To New Tuition Hikes

Student reaction to the

an-

nounced tuition hikes for next
year took on a tone of resigna-
tion yesterday, with most dis-
tressed at the prospect, but few
expressing loud protest.
Medical and dental students,
faced with the stiffest increase,
spoke out most loudly against the
move, declared essential by the
University to avoid a $570,000
deficit on next year's operations.
Communists Reject
Allied Proposals
MUNSAN, Friday, May 2-(R)--
The Communists today rejected
an Allied compromise proposal for
settling the last three issues block-
ing a Korean armistice but agreed
to meet again tomorrow.
They turned doWn the Allied
plan-which involved prisoner ex-
change, military airfield rebuild-
ing and Russian participation in
post-armistice Korea-in a 78
minute, off-the-record meeting.

JIM CASSIDY, '55M, an out-of-
state student facing the $150 boost
in medical fees for the next year,
typified the reaction of the medics
by expressing bewilderment at the
proportionately large increase m
their fees.
"Many medical students are
just getting by now," he said,
asserting that the necessity of
scraping up the extra money
might impose a real burden on
many.
However, University officials
point out that increased scholar-
ship funds will be available for
any hardship cases.
The correct schedule of semes-
ter fees, which takes effect in
September, follows:
School In-state Out-state
Law .........$125 $250
Public Health .$150 $275
Music.........$150 $265
Medicine and
Dentistry ... $200 $350
Nursing ...... $65 $130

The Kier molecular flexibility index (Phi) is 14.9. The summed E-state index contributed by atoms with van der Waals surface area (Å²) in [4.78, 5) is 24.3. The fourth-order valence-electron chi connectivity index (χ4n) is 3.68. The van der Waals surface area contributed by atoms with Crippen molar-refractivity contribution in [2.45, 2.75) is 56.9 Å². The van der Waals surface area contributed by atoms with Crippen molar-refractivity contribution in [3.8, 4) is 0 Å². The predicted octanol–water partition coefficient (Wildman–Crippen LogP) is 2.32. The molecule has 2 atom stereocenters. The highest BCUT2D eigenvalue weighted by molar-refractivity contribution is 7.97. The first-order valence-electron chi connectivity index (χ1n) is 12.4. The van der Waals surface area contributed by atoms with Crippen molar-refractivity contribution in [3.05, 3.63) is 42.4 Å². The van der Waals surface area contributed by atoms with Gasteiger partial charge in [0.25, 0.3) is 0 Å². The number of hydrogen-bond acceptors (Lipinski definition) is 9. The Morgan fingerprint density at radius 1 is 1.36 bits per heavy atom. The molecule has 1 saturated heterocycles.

All others .... $90 $215
It was generally agrn-d by stu-
dents and officials that few, if
See TUITION, Page 7

Litzenberg, of the English depart--
ment as "splendidly suited for hiso
position by reason of his own ac-
complishments as a musician, ande
his abilities as a student of the 8
score."
In receiving his honorary de-
gree, Ormandy spoke of his ap-
preciation to Charles A. Sink of
the University Musical Society
for his dauntless efforts in pro-s
ducing May Festival and giving
the Philadelphia Orchestra the
opportunity to perform in it.
A typical "first nighter" atmos-t
phere pervaded Hill with the en-
thusiasm and anticipation brought.
about by the opening. Adding to
the color 'of the occasion was the
variety of attire worn by concert x
goers-ranging from casual cam-f
pus clothes to formals and furs.
*, * *
THE DETROIT NEWS' Music
Critc Russell McLauchlin spoke of
last night's concert as a fine piece
of workmanship. "The Philadel-
phia Orchestra hit way over its
peak in the Strauss number, show-
ing the perfection of the group,"
he maintained. McLauchlin also
thought that Miss Steber's rendi-
tion of "Die Tote Stadt" showsf
"the real stuff."
Scheduled for tonight's con-
cert is a completely different9
program. Under director Thor
Johnson, the University Choral
Union and great soloists will
perform Berlioz's "The Damna-
tion of Faust, Dramatic Legend
in Four Parts," at 8:30 p.m. in
Hill Auditorium.
"Damnation of Faust" has been,
heard here under the auspices of
the University Musical Society
four previous times. Participating
in this year's performance will be
four distinguished soloists, Patri-
cia Neway, soprano of the City
Center Opera Company in New
York; Set Svanholm, tenor of the
Metropolitan Opera; George Lon-
don, bass of the Metropolitan
Opera; and Philip Duey, baritone
and professor at the University
music school.
Senate Tries
To A..idPrison
LANSING-(P)-Convened ille-
gally because of a technical re-
striction, the State Legislature
yesterday advised the state ad-
ministrative board to advance
another $100,000 for repairs to
riot-torn Southern Michigan Pri-
son.

Strike
Murray Can't
Answer 'til
Wire Arrives
Court Refuses
To Prevent Raise
WASHINGTON-W)-President
Truman last night asked Philip
Murray, head of the CIO Steel-
workers, to call off the steel strike.
Murray, in Pittsburgh, said he
iad not yet rceived the Presi-
dent's request, made in a tele-
gram, and would have no comment
until he got it.
* * *
TRUMAN appealed to the steel-
workers. and also to the heads of
six big steel companies, as loyal
Americans "to do everything you
can" to restore production of the
steel "we must have for our na-
tional safety."